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# M01 Q19

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Director
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24 Feb 2009, 21:38
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Is $$X \gt Y$$ ?

1. $$\sqrt{X} \gt \sqrt{Y}$$
2. $$X^2 \gt Y^2$$

[Reveal] Spoiler: OA
A

Source: GMAT Club Tests - hardest GMAT questions

I do not agree OA and OE. Please provide explanation

OE is
From S1, since X and Y are under a radical, they are nonnegative. So we may safely square them and get . So, S1 is sufficient.
According to S2 and can be negative, so we may not insist that

My Question:
Why it is assumed that rt(X) is non-negative?
If x=4, rt(x) could be +2 /-2.

And based on that answer should be E. Let me know if I am doing any mistake.
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Re: m - 01 Q - 19 [#permalink]

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24 Feb 2009, 21:43
priyankur_saha@ml.com wrote:
I do not agree OA and OE. Please provide explanation
Attachment:
math.JPG

OE is
From S1, since X and Y are under a radical, they are nonnegative. So we may safely square them and get . So, S1 is sufficient.
According to S2 and can be negative, so we may not insist that

My Question:
Why it is assumed that rt(X) is non-negative?
If x=4, rt(x) could be +2 /-2.

And based on that answer should be E. Let me know if I am doing any mistake.

GMAT considers only +ve value for Sqrt()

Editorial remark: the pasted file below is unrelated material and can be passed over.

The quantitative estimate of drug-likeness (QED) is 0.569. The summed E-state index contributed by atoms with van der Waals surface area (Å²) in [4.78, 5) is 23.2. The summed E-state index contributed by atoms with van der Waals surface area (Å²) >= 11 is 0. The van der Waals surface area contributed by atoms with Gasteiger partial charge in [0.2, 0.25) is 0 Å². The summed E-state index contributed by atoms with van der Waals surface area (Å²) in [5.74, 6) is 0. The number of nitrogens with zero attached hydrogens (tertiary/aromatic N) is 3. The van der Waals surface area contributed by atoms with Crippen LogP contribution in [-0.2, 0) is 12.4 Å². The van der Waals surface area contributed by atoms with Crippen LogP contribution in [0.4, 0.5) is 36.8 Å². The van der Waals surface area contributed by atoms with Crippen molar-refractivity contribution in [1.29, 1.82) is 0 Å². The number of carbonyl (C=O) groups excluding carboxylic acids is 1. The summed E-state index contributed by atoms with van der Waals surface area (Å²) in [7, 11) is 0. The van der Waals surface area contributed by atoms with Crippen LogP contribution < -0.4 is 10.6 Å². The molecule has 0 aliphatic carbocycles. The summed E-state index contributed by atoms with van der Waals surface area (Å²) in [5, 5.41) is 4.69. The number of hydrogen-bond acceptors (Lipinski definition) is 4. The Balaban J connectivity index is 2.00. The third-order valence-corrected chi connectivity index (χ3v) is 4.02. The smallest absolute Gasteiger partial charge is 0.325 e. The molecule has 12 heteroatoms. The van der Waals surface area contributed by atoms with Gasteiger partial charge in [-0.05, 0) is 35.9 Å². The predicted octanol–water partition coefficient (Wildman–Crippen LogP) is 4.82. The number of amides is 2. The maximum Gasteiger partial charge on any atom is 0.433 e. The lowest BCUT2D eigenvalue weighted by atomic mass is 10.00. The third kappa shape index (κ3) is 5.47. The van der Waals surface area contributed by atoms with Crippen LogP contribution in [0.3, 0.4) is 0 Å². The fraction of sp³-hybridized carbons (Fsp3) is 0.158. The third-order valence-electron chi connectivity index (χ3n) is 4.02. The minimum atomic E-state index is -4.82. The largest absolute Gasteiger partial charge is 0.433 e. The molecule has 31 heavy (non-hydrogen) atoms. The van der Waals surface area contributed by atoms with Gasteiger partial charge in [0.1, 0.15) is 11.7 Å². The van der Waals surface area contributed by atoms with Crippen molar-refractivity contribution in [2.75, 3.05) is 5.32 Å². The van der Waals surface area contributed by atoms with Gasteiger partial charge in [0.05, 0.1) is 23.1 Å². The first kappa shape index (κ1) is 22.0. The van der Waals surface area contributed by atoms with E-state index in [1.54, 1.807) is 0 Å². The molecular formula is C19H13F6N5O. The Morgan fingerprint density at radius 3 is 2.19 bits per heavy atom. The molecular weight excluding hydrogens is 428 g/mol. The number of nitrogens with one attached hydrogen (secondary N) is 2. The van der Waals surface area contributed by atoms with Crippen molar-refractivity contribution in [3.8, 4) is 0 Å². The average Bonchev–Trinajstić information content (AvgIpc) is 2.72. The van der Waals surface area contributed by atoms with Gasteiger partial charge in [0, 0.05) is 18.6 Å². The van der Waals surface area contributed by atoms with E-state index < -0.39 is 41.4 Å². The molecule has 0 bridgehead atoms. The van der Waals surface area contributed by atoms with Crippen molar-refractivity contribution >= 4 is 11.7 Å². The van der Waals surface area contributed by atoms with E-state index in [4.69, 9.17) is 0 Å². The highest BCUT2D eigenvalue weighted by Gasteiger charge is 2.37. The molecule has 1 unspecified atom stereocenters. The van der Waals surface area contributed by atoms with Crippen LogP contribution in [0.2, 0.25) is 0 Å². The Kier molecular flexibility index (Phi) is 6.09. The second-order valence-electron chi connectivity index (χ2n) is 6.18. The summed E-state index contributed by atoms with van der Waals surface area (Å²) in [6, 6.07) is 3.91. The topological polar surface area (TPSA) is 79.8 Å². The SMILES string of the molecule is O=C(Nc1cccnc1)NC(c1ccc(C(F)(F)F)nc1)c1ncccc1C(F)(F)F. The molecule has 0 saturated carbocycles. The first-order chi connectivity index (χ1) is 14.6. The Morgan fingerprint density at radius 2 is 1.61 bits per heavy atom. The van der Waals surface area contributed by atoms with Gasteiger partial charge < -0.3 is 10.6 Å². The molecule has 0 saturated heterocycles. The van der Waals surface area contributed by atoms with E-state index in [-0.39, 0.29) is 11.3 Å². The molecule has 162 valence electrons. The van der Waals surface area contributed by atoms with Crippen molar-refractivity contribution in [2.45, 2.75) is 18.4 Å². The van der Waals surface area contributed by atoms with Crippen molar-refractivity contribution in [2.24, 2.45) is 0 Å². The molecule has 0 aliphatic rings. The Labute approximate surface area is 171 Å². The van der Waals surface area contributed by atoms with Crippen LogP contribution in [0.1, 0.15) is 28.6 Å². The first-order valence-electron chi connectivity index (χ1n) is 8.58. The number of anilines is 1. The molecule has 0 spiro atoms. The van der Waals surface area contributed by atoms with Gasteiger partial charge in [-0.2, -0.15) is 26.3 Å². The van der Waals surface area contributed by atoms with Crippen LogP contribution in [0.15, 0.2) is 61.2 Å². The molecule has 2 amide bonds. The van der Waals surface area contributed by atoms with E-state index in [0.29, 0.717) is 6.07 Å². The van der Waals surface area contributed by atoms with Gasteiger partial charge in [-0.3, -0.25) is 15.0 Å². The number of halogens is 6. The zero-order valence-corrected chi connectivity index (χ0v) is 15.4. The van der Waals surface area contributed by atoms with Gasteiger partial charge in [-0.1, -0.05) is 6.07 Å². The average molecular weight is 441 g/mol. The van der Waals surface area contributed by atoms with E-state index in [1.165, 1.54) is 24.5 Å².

Sqrt(x) --> lead only one +ve solution.

X^2=4 then both +ve and -ve are valid solutions.
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28 Apr 2010, 21:30
Please elaborate on that. You mean GMAT considers all radical terms positive?

For example, $$\sqrt{4}$$ can only be 2, whereas $$x^2=4$$ x can be +/- 2?

Then why do we have to keep remembering that the sq rt of something can either be positive or negative?

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28 Apr 2010, 22:00
I marked C first but later I realised that OA should be A.

S1: Suff
a. If x=1/4 and y=1/9 >>>> x>y
b. If x=9 and y=4 >>>> x>y

S2: X and Y can be +ve or -ve. Insuff.
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07 Jul 2010, 04:44
Quote:
Source: GMAT Club Tests - hardest GMAT questions

I do not agree OA and OE. Please provide explanation

OE is
From S1, since X and Y are under a radical, they are nonnegative. So we may safely square them and get . So, S1 is sufficient.
According to S2 and can be negative, so we may not insist that

My Question:
Why it is assumed that rt(X) is non-negative?
If x=4, rt(x) could be +2 /-2.

And based on that answer should be E. Let me know if I am doing any mistake.